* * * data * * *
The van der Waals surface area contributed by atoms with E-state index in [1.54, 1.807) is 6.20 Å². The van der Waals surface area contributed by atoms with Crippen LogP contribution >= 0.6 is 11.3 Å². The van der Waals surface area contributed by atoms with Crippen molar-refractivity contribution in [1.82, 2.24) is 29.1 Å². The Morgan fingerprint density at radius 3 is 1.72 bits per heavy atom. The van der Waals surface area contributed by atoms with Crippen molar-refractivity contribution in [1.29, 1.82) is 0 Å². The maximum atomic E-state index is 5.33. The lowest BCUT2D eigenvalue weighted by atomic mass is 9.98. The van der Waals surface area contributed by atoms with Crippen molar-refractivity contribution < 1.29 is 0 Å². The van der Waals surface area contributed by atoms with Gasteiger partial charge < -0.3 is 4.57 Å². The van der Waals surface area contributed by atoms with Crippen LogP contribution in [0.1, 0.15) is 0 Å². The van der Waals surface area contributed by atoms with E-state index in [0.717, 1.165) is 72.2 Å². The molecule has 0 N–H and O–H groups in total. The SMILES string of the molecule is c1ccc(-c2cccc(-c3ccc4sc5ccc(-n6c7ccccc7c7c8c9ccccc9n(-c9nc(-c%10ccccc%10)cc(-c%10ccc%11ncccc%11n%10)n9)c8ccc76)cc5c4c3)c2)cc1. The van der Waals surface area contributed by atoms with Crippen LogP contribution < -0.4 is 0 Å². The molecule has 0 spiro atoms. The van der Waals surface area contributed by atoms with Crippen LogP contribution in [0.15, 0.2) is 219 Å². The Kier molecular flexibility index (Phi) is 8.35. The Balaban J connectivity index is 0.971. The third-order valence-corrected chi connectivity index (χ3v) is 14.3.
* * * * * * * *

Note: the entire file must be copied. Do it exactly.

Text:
The van der Waals surface area contributed by atoms with E-state index in [1.54, 1.807) is 6.20 Å². The van der Waals surface area contributed by atoms with Crippen LogP contribution >= 0.6 is 11.3 Å². The van der Waals surface area contributed by atoms with Crippen molar-refractivity contribution in [1.82, 2.24) is 29.1 Å². The Morgan fingerprint density at radius 3 is 1.72 bits per heavy atom. The van der Waals surface area contributed by atoms with Crippen molar-refractivity contribution in [1.29, 1.82) is 0 Å². The maximum atomic E-state index is 5.33. The lowest BCUT2D eigenvalue weighted by atomic mass is 9.98. The van der Waals surface area contributed by atoms with Crippen molar-refractivity contribution < 1.29 is 0 Å². The van der Waals surface area contributed by atoms with Gasteiger partial charge < -0.3 is 4.57 Å². The van der Waals surface area contributed by atoms with Crippen LogP contribution in [0.1, 0.15) is 0 Å². The van der Waals surface area contributed by atoms with E-state index in [0.717, 1.165) is 72.2 Å². The molecule has 0 N–H and O–H groups in total. The SMILES string of the molecule is c1ccc(-c2cccc(-c3ccc4sc5ccc(-n6c7ccccc7c7c8c9ccccc9n(-c9nc(-c%10ccccc%10)cc(-c%10ccc%11ncccc%11n%10)n9)c8ccc76)cc5c4c3)c2)cc1. The van der Waals surface area contributed by atoms with Crippen LogP contribution < -0.4 is 0 Å². The molecule has 0 spiro atoms. The van der Waals surface area contributed by atoms with Crippen LogP contribution in [0.15, 0.2) is 219 Å². The Kier molecular flexibility index (Phi) is 8.35. The Balaban J connectivity index is 0.971. The third-order valence-corrected chi connectivity index (χ3v) is 14.3.